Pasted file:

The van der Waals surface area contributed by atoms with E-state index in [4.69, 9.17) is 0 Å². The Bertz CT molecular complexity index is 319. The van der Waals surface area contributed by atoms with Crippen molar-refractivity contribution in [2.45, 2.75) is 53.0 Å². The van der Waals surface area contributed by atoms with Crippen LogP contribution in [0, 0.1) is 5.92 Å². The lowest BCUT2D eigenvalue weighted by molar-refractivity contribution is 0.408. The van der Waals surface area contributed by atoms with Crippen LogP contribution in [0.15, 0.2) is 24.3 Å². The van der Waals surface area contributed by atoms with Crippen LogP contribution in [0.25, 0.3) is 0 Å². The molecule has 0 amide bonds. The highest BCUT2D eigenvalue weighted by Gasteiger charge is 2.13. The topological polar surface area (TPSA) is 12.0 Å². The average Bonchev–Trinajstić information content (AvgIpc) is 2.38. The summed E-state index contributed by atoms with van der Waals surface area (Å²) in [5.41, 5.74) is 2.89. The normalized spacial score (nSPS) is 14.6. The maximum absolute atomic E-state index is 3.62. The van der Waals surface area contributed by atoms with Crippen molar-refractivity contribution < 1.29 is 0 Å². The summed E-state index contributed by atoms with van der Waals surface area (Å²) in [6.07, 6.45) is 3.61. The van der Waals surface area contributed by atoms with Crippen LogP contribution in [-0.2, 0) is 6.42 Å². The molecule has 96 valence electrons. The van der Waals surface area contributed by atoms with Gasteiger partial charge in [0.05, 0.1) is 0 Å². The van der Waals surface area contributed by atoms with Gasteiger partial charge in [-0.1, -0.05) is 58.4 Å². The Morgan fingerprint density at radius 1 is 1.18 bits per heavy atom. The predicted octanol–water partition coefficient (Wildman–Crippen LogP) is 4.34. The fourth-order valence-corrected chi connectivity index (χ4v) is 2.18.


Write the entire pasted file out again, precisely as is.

The van der Waals surface area contributed by atoms with E-state index in [4.69, 9.17) is 0 Å². The Bertz CT molecular complexity index is 319. The van der Waals surface area contributed by atoms with Crippen molar-refractivity contribution in [2.45, 2.75) is 53.0 Å². The van der Waals surface area contributed by atoms with Crippen LogP contribution in [0, 0.1) is 5.92 Å². The lowest BCUT2D eigenvalue weighted by molar-refractivity contribution is 0.408. The van der Waals surface area contributed by atoms with Crippen LogP contribution in [0.15, 0.2) is 24.3 Å². The van der Waals surface area contributed by atoms with Crippen LogP contribution in [0.25, 0.3) is 0 Å². The molecule has 0 amide bonds. The highest BCUT2D eigenvalue weighted by Gasteiger charge is 2.13. The topological polar surface area (TPSA) is 12.0 Å². The average Bonchev–Trinajstić information content (AvgIpc) is 2.38. The summed E-state index contributed by atoms with van der Waals surface area (Å²) in [5.41, 5.74) is 2.89. The normalized spacial score (nSPS) is 14.6. The maximum absolute atomic E-state index is 3.62. The van der Waals surface area contributed by atoms with Crippen molar-refractivity contribution < 1.29 is 0 Å². The summed E-state index contributed by atoms with van der Waals surface area (Å²) in [6.07, 6.45) is 3.61. The van der Waals surface area contributed by atoms with Crippen LogP contribution in [-0.2, 0) is 6.42 Å². The molecule has 96 valence electrons. The van der Waals surface area contributed by atoms with Gasteiger partial charge in [0.05, 0.1) is 0 Å². The van der Waals surface area contributed by atoms with Gasteiger partial charge in [-0.1, -0.05) is 58.4 Å². The Morgan fingerprint density at radius 1 is 1.18 bits per heavy atom. The predicted octanol–water partition coefficient (Wildman–Crippen LogP) is 4.34. The fourth-order valence-corrected chi connectivity index (χ4v) is 2.18.